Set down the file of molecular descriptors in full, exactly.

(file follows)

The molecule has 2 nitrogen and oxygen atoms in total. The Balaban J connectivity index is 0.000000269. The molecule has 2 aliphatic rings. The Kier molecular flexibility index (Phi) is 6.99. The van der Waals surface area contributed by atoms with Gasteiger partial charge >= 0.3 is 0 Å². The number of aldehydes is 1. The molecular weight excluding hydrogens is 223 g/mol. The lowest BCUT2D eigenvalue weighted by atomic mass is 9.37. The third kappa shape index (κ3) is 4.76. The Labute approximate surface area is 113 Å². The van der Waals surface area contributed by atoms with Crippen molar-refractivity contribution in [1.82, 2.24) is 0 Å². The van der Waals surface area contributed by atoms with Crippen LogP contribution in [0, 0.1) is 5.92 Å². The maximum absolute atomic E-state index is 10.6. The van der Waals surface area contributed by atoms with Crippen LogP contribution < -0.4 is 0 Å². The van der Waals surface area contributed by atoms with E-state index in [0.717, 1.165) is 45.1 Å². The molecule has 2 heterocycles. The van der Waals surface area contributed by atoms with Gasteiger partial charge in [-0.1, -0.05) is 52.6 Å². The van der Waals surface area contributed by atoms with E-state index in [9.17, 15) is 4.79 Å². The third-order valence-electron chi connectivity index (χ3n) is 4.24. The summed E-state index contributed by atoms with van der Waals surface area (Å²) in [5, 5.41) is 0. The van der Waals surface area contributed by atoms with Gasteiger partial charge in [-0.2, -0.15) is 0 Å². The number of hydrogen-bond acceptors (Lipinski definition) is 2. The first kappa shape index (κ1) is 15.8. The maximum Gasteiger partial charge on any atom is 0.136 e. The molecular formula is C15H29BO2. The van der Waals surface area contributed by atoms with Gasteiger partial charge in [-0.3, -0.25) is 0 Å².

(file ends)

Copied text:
The molecule has 2 nitrogen and oxygen atoms in total. The Balaban J connectivity index is 0.000000269. The molecule has 2 aliphatic rings. The Kier molecular flexibility index (Phi) is 6.99. The van der Waals surface area contributed by atoms with Gasteiger partial charge >= 0.3 is 0 Å². The number of aldehydes is 1. The molecular weight excluding hydrogens is 223 g/mol. The lowest BCUT2D eigenvalue weighted by atomic mass is 9.37. The third kappa shape index (κ3) is 4.76. The Labute approximate surface area is 113 Å². The van der Waals surface area contributed by atoms with Crippen molar-refractivity contribution in [1.82, 2.24) is 0 Å². The van der Waals surface area contributed by atoms with Crippen LogP contribution in [0, 0.1) is 5.92 Å². The maximum absolute atomic E-state index is 10.6. The van der Waals surface area contributed by atoms with Crippen LogP contribution < -0.4 is 0 Å². The van der Waals surface area contributed by atoms with E-state index in [0.717, 1.165) is 45.1 Å². The molecule has 2 heterocycles. The van der Waals surface area contributed by atoms with Gasteiger partial charge in [-0.1, -0.05) is 52.6 Å². The van der Waals surface area contributed by atoms with E-state index in [9.17, 15) is 4.79 Å². The third-order valence-electron chi connectivity index (χ3n) is 4.24. The summed E-state index contributed by atoms with van der Waals surface area (Å²) in [5, 5.41) is 0. The van der Waals surface area contributed by atoms with Gasteiger partial charge in [-0.2, -0.15) is 0 Å². The number of hydrogen-bond acceptors (Lipinski definition) is 2. The first kappa shape index (κ1) is 15.8. The maximum Gasteiger partial charge on any atom is 0.136 e. The molecular formula is C15H29BO2. The van der Waals surface area contributed by atoms with Gasteiger partial charge in [-0.3, -0.25) is 0 Å².